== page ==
College Station, TX—Texas A&M University and Houston’s Methodist Hospital want to bring engineering into medical education.
Starting next fall, A&M will admit 50 engineering students to be part of its medical class—out of a class of 200—in a program designed to bring in those students’ expertise to promote innovative thinking in medical schools.
“This is based on the fact that medicine is moving more and more towards the technological,” says Mauro Ferrari, president and CEO of Houston’s Methodist Research Institute. “This is now the profile of what the doctors of the future are going to look like.”
Ferrari says the goal is to take the engineer’s mindset of seeking innovations to solve problems and apply that to the patient care setting.
Katherine Banks, A&M’s engineering vice chancellor and dean of the engineering school, says they hope to create what she calls “physicianeers” who will embrace entrepreneurship in greater numbers than medical students in traditional programs.
The program becomes the latest geared toward commercialization of life sciences, medical devices, and health IT innovations in Houston. The city’s biotech ecosystem has seen the second class of startups at the Texas Medical Center’s TMCx accelerator as well as new programming from JLabs and the inauguration of a new AT&T Foundry.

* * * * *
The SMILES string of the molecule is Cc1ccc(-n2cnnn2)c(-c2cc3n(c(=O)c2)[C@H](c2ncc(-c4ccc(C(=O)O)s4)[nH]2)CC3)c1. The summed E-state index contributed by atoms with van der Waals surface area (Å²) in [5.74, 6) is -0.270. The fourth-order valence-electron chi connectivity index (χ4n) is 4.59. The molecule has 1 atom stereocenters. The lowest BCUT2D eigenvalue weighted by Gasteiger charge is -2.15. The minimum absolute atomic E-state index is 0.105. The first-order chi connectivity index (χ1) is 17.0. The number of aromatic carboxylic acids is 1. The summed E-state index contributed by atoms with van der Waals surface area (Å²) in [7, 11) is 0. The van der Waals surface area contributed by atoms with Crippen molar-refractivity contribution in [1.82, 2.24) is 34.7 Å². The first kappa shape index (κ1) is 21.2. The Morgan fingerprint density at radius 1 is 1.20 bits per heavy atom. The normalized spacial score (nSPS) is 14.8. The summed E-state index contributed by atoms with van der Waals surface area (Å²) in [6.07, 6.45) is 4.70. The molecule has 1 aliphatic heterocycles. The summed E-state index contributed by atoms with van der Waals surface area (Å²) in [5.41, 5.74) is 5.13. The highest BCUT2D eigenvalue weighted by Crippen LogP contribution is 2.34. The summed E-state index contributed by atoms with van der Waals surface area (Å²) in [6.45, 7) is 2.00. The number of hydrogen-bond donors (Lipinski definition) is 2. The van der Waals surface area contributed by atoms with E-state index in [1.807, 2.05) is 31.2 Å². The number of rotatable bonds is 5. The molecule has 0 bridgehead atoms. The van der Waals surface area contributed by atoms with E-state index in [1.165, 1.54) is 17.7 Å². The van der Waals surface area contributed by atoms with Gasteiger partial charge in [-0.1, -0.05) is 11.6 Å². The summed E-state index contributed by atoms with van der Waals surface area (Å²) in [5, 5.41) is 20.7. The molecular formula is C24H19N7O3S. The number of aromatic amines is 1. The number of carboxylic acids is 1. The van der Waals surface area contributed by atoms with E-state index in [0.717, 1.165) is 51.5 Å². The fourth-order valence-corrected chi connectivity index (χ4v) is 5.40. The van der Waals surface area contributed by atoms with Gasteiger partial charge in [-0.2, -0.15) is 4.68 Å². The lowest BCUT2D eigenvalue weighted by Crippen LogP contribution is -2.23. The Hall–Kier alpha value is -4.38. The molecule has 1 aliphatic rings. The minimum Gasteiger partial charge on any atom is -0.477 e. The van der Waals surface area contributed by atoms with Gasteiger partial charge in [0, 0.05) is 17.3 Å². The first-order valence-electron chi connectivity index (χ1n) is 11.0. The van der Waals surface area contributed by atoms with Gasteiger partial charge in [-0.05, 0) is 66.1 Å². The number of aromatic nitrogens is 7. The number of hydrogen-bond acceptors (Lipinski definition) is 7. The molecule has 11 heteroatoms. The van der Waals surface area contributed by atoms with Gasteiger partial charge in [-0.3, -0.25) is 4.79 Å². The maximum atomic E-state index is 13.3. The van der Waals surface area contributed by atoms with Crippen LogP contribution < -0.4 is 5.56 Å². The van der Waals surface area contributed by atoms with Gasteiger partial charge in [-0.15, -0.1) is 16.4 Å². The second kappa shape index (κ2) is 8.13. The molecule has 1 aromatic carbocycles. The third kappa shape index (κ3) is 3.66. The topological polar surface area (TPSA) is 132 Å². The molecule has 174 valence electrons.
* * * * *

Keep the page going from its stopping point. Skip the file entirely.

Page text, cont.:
Students enrolling in this program would receive both a medical degree and a Master’s in Engineering. (Some students could earn a PhD in Engineering, Banks says.) They would be in school for about a year longer than typical medical students.
Part of the students’ curriculum requirements is research and potentially prototyping a technology product or service. Banks says she hopes to see future medical students working in such areas as tissue regeneration, robotics and other devices, and communications systems that can improve telehealth programs in South Texas.
Atul Varadhachary runs Fannin Innovation Studio, a Houston firm that acts like an incubator and accelerator for promising biotech companies. Part of Fannin’s mission is to help develop a larger cohort of biotech executives with the business skills needed to commercialize research coming out of Houston’s universities and hospitals. He says the A&M/Methodist program could help in that endeavor.
“The skill sets are important, but even more important is the mindset,” he says. “They’re more likely to be thinking about innovation with that perspective.”